Tag: State Histories

Aug. 3, 2018

The Naval History of Rhode Island

Rhode Island may be small, but it is historically mighty. As a colony, Rhode Island was the first of thirteen to renounce allegiance to the British. And, while Rhode Island is less than 50 miles long and 37 miles wide, its 400 miles of coastline have ensured a rich naval past. The U.S. Navy cemented its presence in Rhode Island during the Civil War

Aug. 1, 2018

The Naval History of North Carolina

The "Tar Heel State" of North Carolina shares an important part in the history of the U.S. Navy. At least 40 ships have been named after cities, places, and people in North Carolina. Four ships have been named after the state itself, the most recent being USS North Carolina (SSN 777), a Virginia-class submarine that was commissioned in Wilmington,

July 31, 2018

The Naval History of Pennsylvania

Citizens of Pennsylvania have long contributed to America's naval history, going all the way back to the founding of our nation. During the Revolution, Pennsylvania native Benjamin Franklin served as America's naval representative in Europe. Franklin's support of Lambert Wickes's raids on English shipping and John Paul Jones's daring feats helped

July 6, 2018

The Naval History of North Dakota

Admitted to the Union as the 39th state, North Dakota has made its fair share of contributions to naval history. At least 13 ships have been named after the state, its cities, places, and people. Two ships have been named after "The Peace Garden" state itself: USS North Dakota I (BB 29), a battleship commissioned in 1910, and USS North Dakota II

June 7, 2018

The Naval History of Nevada

Despite its landlocked geography and arid environment, the state of Nevada enjoys a wealth of naval history. At least 20 Ships have been named for Nevada, its cities, places, and people. No fewer than three ships have served using the state's namesake. The earliest was the Nevada I (Monitor No. 8), a double turreted monitor, which was laid down as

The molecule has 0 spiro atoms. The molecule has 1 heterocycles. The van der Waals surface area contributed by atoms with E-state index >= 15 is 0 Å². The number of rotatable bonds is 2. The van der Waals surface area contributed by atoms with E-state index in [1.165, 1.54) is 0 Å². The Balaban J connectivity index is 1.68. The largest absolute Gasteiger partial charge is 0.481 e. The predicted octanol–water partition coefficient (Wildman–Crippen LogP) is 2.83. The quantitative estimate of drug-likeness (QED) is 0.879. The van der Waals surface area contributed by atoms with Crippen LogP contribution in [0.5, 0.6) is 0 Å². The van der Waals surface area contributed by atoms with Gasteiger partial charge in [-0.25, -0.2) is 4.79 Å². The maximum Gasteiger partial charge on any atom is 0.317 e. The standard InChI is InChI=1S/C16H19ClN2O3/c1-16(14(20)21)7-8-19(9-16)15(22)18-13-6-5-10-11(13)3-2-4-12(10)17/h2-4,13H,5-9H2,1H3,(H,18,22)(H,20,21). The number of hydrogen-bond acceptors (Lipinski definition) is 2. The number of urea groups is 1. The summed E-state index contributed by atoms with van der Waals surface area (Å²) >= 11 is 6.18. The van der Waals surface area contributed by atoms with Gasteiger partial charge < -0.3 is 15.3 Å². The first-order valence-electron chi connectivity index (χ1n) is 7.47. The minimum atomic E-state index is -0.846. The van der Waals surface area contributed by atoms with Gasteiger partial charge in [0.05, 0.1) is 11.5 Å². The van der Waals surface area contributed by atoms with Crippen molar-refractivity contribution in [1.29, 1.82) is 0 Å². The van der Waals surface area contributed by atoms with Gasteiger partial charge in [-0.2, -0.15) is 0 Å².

June 1, 2018

The Naval History of Kansas

Kansas' status as a landlocked state doesn't stop it from having rich ties to naval history and heritage. At least five Sailors from Kansas have received the Medal of Honor for their acts of valor while serving in the U.S. Navy. Naval heroes from Kansas include Capt. Donald Kirby Ross, a Beverly native who received the Medal of Honor for his

May 2, 2018

The Naval History of Oklahoma

On September 17, 1907 the people of the Indian and Oklahoma Territories voted in favor of statehood. The vote was certified and delivered to President Theodore Roosevelt and on November 16, 1907, Roosevelt issued Presidential Proclamation 780 admitting Oklahoma as the forty-sixth state.You might not associate a landlocked state like Oklahoma with

June 7, 2017

Naval History of Massachusetts

As one of the original 13 colonies, the history of state of Massachusetts is as old as the United States itself.Did you know that Alexander Graham Bell, the man who invented the telephone, first demonstrated its use in Boston in 1876? Did you know Massachusetts is home to America's first lighthouse, the country's first college? Even the first

May 25, 2017

Why Naval History Matters to New York

If you asked anyone around the world to name one of the fifty states that belongs to the United States of America, the answer you'd most likely get is New York. The New York state motto is "Excelsior" and New Yorkers definitely believe that they move "ever upward" just like their 229-year relationship with the U.S. Navy. New York was the 11th state

May 23, 2017

Naval History of Oregon

Oregon has more ties to the U.S. Navy than one might initially think.For starters, Oregon's state colors are Navy blue and gold. At least 30 ships have been named after the state of Oregon, its cities, places and people. Three ships bear the state's name, including the future USS Oregon (SSN 793), a Virginia-class attack submarine. The first Oregon